Japan’s Hayabusa2 delivers rock samples from asteroid Ryugu
Scientists retrieve a Japanese space capsule carrying cargo of asteroid dust in Australia’s Woomera desert.
Japan’s space agency has retrieved a capsule carrying the first rock samples from beneath the surface of an asteroid that scientists say could provide clues to the origin of the solar system and life on our planet.
The spacecraft Hayabusa2 released the small capsule on Saturday and sent it towards Earth to deliver samples from the asteroid Ryugu, about 300 million kilometres (180 million miles), the Japan Aerospace Exploration Agency (JAXA) said.
“The capsule collection work at the landing site was completed,” the agency said in a tweet about four hours after the capsule landed.
“We practiced a lot for today … it ended safe.”
The return of the capsule with the world’s first asteroid subsurface samples comes weeks after NASA’s OSIRIS-REx spacecraft made a successful touch-and-go grab of surface samples from asteroid Bennu. China, meanwhile, announced this week its lunar lander collected underground samples and sealed them within the spacecraft for return to Earth, as space-developing nations compete in their missions.
— 首相官邸 (@kantei) December 5, 2020
Early on Sunday, the capsule briefly turned into a fireball as it re-entered the atmosphere 120 km (75 miles) above Earth.
At about 10 km (6 miles) above ground, a parachute was opened to slow its fall and beacon signals were transmitted to indicate its location.
“It was great … It was a beautiful fireball, and I was so impressed,” said JAXA’s Hayabusa2 project manager Yuichi Tsuda as he celebrated the successful capsule return and safe landing from a command centre in Sagamihara, near Tokyo.
“I’ve waited for this day for six years.”
The capsule descended from 220,000 km (136,700 miles) away after it was separated from Hayabusa2 in a challenging operation that required precision control.
About two hours after the capsule’s re-entry, JAXA said its helicopter search team found the capsule in the planned landing area in a remote, sparsely populated area of Woomera, Australia. The retrieval of the pan-shaped capsule, about 40 centimetres (15 inches) in diameter, was completed about two hours later.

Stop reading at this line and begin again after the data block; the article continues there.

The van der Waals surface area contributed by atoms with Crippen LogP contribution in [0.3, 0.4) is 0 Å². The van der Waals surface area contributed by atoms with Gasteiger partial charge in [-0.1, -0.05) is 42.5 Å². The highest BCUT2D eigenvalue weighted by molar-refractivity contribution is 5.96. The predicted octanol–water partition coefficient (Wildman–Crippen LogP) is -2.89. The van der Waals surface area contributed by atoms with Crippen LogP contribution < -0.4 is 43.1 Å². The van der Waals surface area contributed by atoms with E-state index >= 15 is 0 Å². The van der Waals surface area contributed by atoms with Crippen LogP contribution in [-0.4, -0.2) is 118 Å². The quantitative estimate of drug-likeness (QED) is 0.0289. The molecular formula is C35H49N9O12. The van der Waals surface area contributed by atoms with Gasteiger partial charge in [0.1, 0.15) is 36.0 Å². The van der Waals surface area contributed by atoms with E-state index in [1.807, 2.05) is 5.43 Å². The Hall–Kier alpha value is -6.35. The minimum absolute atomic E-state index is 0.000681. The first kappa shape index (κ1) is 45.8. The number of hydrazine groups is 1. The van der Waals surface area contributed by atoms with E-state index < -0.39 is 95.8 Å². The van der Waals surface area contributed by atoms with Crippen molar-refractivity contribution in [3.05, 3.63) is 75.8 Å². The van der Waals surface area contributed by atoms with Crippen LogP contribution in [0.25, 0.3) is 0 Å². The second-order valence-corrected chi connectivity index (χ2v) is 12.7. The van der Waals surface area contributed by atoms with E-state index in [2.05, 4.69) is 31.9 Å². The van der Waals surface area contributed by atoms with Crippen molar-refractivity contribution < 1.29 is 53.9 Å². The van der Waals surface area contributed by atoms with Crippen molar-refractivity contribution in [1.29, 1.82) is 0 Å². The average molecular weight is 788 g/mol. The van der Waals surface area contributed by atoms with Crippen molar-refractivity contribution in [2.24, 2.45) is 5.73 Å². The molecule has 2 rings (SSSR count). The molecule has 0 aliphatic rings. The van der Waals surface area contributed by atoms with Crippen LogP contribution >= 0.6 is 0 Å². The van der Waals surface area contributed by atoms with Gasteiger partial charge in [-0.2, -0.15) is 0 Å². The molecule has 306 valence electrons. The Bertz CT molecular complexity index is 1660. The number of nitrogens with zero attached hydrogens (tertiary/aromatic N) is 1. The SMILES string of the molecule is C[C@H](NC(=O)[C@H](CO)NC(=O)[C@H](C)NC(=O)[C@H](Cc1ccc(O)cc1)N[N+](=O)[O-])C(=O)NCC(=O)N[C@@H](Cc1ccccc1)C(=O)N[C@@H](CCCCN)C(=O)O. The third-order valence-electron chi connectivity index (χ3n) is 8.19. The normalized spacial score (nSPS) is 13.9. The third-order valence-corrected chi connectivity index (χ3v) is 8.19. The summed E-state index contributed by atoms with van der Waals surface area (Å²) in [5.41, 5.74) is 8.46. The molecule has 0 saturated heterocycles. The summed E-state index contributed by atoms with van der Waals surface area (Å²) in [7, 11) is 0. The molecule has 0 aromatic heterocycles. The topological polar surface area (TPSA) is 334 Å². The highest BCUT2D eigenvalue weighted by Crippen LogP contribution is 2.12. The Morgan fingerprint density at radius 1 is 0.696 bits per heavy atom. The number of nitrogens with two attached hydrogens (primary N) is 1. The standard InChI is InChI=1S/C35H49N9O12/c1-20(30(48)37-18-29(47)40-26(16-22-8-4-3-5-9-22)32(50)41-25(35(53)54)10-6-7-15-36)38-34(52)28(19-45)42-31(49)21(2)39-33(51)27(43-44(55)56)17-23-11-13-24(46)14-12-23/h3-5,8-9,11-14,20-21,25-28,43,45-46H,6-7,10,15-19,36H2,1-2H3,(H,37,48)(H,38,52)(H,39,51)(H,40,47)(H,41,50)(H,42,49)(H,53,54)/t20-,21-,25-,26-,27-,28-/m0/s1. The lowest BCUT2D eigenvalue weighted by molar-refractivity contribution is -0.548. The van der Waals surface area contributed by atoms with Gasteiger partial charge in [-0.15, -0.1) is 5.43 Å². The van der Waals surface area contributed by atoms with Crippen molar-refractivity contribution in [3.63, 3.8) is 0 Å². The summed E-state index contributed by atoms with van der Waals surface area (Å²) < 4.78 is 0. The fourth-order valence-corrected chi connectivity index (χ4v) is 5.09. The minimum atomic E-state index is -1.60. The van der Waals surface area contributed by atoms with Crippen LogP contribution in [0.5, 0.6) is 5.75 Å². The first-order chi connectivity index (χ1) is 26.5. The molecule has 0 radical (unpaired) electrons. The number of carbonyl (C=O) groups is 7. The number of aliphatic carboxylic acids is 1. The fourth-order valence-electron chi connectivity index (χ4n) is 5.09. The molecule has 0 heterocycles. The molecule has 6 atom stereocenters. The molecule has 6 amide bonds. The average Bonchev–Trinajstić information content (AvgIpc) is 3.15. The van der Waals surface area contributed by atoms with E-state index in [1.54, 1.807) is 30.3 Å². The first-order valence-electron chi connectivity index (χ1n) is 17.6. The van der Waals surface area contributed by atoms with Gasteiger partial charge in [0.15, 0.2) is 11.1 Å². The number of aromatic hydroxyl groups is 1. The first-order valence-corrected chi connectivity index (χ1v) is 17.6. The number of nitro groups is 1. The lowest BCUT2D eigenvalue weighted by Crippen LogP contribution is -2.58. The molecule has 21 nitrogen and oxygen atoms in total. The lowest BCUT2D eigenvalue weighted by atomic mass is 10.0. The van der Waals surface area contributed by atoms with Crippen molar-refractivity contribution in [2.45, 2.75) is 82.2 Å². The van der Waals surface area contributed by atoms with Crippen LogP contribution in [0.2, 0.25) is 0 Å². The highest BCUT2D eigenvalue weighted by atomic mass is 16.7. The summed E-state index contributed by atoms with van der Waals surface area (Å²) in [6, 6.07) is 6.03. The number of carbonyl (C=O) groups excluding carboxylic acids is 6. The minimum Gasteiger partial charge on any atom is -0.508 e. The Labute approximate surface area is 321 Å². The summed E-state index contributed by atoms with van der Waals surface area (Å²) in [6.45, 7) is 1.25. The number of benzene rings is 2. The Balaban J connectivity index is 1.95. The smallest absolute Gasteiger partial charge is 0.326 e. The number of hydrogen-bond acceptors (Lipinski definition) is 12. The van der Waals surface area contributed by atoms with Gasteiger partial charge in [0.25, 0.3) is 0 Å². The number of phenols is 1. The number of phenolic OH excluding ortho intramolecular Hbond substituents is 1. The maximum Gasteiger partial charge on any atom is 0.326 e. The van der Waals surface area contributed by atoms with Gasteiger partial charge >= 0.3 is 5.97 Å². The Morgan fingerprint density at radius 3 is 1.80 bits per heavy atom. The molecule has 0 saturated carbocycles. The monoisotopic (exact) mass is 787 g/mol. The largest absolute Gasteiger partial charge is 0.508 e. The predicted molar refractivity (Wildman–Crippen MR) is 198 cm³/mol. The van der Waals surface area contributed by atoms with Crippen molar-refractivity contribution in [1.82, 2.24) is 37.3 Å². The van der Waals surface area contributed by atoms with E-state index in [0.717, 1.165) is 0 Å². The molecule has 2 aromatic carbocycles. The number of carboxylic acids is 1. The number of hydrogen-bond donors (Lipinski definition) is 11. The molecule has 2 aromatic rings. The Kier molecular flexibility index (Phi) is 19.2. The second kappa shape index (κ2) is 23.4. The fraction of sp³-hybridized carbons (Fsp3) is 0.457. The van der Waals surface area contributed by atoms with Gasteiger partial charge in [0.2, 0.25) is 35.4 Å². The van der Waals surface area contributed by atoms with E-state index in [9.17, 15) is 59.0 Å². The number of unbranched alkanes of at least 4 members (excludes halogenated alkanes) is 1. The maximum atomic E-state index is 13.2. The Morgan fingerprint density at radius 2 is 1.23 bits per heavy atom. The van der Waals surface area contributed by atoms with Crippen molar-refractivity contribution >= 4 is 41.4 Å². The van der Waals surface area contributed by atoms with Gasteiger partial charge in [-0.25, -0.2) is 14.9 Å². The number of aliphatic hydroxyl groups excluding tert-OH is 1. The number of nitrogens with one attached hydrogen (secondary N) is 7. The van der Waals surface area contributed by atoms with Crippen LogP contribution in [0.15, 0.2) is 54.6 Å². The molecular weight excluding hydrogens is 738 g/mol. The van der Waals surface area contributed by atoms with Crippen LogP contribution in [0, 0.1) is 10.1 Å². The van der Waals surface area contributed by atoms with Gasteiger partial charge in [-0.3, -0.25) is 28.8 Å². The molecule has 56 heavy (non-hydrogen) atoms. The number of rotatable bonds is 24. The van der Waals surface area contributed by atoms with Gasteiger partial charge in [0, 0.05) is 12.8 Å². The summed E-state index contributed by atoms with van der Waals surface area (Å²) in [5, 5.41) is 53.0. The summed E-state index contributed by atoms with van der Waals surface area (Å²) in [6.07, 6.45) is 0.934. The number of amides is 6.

JAXA officials said they hoped to conduct a preliminary safety inspection at an Australian lab and bring the capsule back to Japan early next week.
Samples are on their way for analysis at the Woomera Test Range. @haya2e_jaxa @AusAirForce @DeptDefence #Hayabusa2 https://t.co/eBIukNPTgu pic.twitter.com/AK0C7TCArk
— Australian Space Agency (@AusSpaceAgency) December 6, 2020
The material collected from the asteroid is believed to be unchanged since the time the universe was formed. Larger celestial bodies like Earth went through radical changes including heating and solidifying, changing the composition of the materials on their surface and below.
But “when it comes to smaller planets or smaller asteroids, these substances were not melted, and therefore it is believed that substances from 4.6 billion years ago are still there,” Makoto Yoshikawa, the mission manager, told reporters before the capsule arrived.
Scientists are especially keen to discover whether the samples contain organic matter, which could have helped seed life on Earth.
“We still don’t know the origin of life on Earth and through this Hayabusa-2 mission, if we are able to study and understand these organic materials from Ryugu, it could be that these organic materials were the source of life on Earth,” Yoshikawa said
Half the Hayabusa-2’s samples will be shared between JAXA, US space agency NASA and other international organisations and the rest kept for future study as advances are made in analytic technology.
For Hayabusa2, it is not the end of the mission it started in 2014. It is now heading to a small asteroid called 1998KY26 on a journey slated to take 10 years one way, for possible research including finding ways to prevent meteorites from hitting Earth.
So far, its mission has been fully successful. It touched down twice on Ryugu despite the asteroid’s extremely rocky surface, and successfully collected data and samples during the one and a half years it spent near Ryugu after arriving there in June 2018.
In its first touchdown in February 2019, it collected surface dust samples. In a more challenging mission in July that year, it collected underground samples from the asteroid for the first time in space history after landing in a crater that it created earlier by blasting the asteroid’s surface.
Asteroids, which orbit the sun but are much smaller than planets, are among the oldest objects in the solar system and therefore may help explain how Earth evolved.